The centre will be a one-stop place for information and services for children and adults with autism spectrum disorders and other people with developmental disabilities in B.C.
The facility has technology that lets individuals and families connect to information and services wherever they live. There are plans to create eight mini-hubs in B.C. to further connect families to services. The first of these will be in Prince George and Kelowna, followed by one on Vancouver Island.
The main hub in Richmond is a modern, bright building with features for special needs individuals and families throughout its 58,000 sq.ft. of space. Among them is a 200-seat auditorium with broadcast capabilities that will be one of the ways families living outside the Lower Mainland can stay in touch.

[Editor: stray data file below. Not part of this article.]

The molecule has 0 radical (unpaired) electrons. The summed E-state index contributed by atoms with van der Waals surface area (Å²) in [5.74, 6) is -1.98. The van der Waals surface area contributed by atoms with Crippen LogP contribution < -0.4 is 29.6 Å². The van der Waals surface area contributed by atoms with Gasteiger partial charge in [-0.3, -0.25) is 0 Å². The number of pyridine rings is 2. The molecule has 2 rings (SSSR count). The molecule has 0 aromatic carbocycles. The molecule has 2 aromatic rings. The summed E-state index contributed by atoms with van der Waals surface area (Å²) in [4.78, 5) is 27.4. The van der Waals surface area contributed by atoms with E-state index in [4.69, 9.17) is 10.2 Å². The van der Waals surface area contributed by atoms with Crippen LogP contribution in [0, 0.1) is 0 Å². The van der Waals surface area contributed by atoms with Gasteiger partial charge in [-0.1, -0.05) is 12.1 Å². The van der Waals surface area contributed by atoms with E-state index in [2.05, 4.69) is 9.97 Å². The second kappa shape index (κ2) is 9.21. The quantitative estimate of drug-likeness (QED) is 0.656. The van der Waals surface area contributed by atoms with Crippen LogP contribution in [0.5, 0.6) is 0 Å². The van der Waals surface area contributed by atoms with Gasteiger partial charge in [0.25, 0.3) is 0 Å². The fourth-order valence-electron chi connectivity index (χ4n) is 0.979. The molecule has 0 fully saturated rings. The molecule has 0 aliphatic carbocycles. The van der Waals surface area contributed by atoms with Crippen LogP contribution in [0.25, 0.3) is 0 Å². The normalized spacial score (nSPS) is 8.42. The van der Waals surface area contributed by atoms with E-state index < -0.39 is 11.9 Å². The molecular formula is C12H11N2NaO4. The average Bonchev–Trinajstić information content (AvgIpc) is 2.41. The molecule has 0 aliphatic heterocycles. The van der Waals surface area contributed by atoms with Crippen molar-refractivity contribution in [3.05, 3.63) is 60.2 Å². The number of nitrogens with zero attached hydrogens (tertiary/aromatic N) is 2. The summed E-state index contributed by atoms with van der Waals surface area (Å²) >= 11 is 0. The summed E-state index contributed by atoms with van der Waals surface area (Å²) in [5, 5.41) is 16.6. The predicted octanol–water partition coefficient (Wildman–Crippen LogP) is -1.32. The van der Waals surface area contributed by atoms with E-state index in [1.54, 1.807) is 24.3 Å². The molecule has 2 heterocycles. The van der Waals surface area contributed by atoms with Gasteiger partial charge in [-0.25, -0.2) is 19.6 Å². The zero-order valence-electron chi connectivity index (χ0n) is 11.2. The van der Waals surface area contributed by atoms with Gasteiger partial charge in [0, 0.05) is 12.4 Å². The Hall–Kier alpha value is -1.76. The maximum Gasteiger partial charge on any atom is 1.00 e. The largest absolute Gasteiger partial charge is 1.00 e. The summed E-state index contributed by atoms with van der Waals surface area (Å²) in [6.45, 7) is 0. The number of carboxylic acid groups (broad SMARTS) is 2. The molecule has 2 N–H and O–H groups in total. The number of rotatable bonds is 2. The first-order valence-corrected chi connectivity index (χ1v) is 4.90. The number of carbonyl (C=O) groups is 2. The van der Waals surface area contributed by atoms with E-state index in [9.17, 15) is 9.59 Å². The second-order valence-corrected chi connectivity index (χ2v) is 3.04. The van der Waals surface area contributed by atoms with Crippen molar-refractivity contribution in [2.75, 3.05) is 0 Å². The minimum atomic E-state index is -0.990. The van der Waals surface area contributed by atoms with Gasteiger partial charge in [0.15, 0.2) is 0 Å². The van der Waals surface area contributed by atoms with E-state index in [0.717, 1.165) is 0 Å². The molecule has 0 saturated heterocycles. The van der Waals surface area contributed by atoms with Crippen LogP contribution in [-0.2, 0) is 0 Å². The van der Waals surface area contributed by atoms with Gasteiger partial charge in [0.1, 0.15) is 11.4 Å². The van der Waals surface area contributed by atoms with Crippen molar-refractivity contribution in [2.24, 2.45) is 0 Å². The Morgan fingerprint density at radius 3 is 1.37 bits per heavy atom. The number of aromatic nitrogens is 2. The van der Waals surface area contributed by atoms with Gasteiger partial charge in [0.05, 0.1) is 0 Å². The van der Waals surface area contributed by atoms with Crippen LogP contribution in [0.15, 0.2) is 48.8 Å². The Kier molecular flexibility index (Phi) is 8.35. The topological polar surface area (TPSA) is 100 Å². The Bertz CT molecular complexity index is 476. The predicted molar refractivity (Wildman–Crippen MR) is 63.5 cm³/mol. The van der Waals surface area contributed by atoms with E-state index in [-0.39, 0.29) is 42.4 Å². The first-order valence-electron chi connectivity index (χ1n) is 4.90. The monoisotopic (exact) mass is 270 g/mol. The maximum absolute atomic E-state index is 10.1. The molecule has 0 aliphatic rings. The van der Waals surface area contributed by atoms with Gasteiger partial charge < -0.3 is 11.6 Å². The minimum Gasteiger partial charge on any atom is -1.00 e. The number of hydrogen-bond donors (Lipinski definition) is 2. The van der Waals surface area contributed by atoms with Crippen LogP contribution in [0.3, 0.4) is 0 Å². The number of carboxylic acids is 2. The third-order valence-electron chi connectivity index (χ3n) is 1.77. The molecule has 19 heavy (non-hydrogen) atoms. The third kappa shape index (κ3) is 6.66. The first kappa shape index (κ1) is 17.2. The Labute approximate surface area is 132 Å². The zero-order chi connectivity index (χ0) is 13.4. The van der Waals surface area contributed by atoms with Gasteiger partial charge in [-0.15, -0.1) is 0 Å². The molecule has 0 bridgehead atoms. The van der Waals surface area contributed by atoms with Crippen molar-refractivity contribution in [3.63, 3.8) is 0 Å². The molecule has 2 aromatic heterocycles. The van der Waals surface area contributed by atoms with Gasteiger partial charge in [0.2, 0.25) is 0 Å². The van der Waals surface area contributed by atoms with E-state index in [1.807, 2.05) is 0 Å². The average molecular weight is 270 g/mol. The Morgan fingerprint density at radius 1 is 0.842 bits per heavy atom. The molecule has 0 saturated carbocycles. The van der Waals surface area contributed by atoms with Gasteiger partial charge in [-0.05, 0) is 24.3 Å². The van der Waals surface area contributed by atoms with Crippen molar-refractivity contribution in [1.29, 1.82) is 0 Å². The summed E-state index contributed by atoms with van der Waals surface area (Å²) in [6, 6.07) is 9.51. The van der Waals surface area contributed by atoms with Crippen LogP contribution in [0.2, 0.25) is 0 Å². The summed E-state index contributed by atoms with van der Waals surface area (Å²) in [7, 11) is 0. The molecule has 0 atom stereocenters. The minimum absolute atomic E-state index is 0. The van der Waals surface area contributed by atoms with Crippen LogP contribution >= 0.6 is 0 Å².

The Richmond centre was largely funded by the provincial government after former premier Gordon Campbell pledged $20 million toward
the cost, a commitment that Premier Christy Clark kept. The Pacific Autism Family Network raised another $11.4 million including a $5-million donation from David Patchell-Evans, founder and CEO of GoodLife Fitness.